How to mask objects in images using Large Mask Paint (LaMa)?

Despite considerable progress, modern image editing systems often struggle with large missing portions, complex geometric patterns and high resolution images. Recently, Roman Suvorov et al. came up with a SOTA technique called LaMa, which can mask any scale of the object in a given image and return a fetched image excluding the object we masked. We will talk theoretically about this strategy in this article, and we will see how it works practically. The main points to be discussed in this article are as follows.


  1. About Image Editing
  2. How does LaMa approach the problem?
  3. Implementation of LaMa

Let’s start the discussion by understanding what image inpainting is.

About Image Editing

The process of reconstructing missing areas of an image so that viewers cannot discern that those regions have been restored is called image inpainting. This method is frequently used to remove unwanted elements from images or to restore damaged areas of old photographs. The images below show some examples of image inpainting.

Image painting is an age-old technique that required human painters to work by hand. But lately, academics have come up with various approaches to automatic inpainting. In addition to the image, most of these algorithms require a mask that displays inpainting areas as input. We compare the results of nine automatic painting systems with those of trained artists.

Inpainting is a conservation technique that involves filling in damaged, deteriorated, or missing areas of the artwork to create a complete image. Oil or acrylic paintings, chemical photographic prints, sculptures, digital photos and videos are all examples of physical and digital art mediums that can be used in this approach.

The solution to the image inpainting problem by realistically filling in missing sections requires “understanding” the large-scale structure of natural images as well as image synthesis. The subject was studied before the advent of deep learning, and development has accelerated in recent years through the use of deep and extended neural networks, as well as adversarial learning.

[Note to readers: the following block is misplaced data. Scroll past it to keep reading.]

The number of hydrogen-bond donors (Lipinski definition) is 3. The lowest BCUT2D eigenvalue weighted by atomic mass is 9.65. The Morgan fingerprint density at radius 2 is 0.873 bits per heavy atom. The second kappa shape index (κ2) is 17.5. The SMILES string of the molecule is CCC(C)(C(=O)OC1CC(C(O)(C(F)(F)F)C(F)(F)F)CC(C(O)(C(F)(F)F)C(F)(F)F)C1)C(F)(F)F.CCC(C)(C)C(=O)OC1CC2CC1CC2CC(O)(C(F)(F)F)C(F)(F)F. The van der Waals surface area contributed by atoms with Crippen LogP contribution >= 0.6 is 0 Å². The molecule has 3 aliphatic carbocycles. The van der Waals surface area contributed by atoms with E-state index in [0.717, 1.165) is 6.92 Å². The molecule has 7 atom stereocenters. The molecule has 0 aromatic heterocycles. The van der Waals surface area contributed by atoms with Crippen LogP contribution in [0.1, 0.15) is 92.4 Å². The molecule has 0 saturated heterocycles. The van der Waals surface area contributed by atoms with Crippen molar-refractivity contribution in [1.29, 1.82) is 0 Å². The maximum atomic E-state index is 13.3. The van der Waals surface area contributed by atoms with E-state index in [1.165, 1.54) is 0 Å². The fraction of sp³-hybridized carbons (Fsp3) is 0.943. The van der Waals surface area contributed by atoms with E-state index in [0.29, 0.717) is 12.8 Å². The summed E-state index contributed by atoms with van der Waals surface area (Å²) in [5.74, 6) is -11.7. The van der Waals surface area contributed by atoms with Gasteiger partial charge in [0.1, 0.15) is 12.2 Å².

Inpainting systems are often trained on a huge automatically produced dataset, built by randomly masking real images. Complex two-step models incorporating intermediate predictions, such as smoothed images, contours, and segmentation maps, are frequently used.

How does LaMa approach the problem?

This inpainting network is based on Fast Fourier Convolutions (FFC) which have been recently developed. Even in the first levels of the network, the FFCs allow a receptive field which extends over the whole image. According to the researchers, this characteristic of FFCs increases both the perceptual quality and the efficiency of network parameters. The inductive bias of FFC, interestingly, allows the network to generalize to high resolutions that were never experienced during training. This finding has major practical implications, as it reduces the amount of training data and calculations needed.

It also uses perceptual loss, which relies on a semantic segmentation network with a wide receptive field. This is based on the finding that an insufficient receptive field affects both the inpainting network and the loss of perception. This loss supports the overall consistency of structure and form.

An aggressive training mask generation technique to harness the potential of the high receptive fields of the first two components. The approach generates large and huge masks, forcing the network to make full use of the high receptive field of the model and the loss function.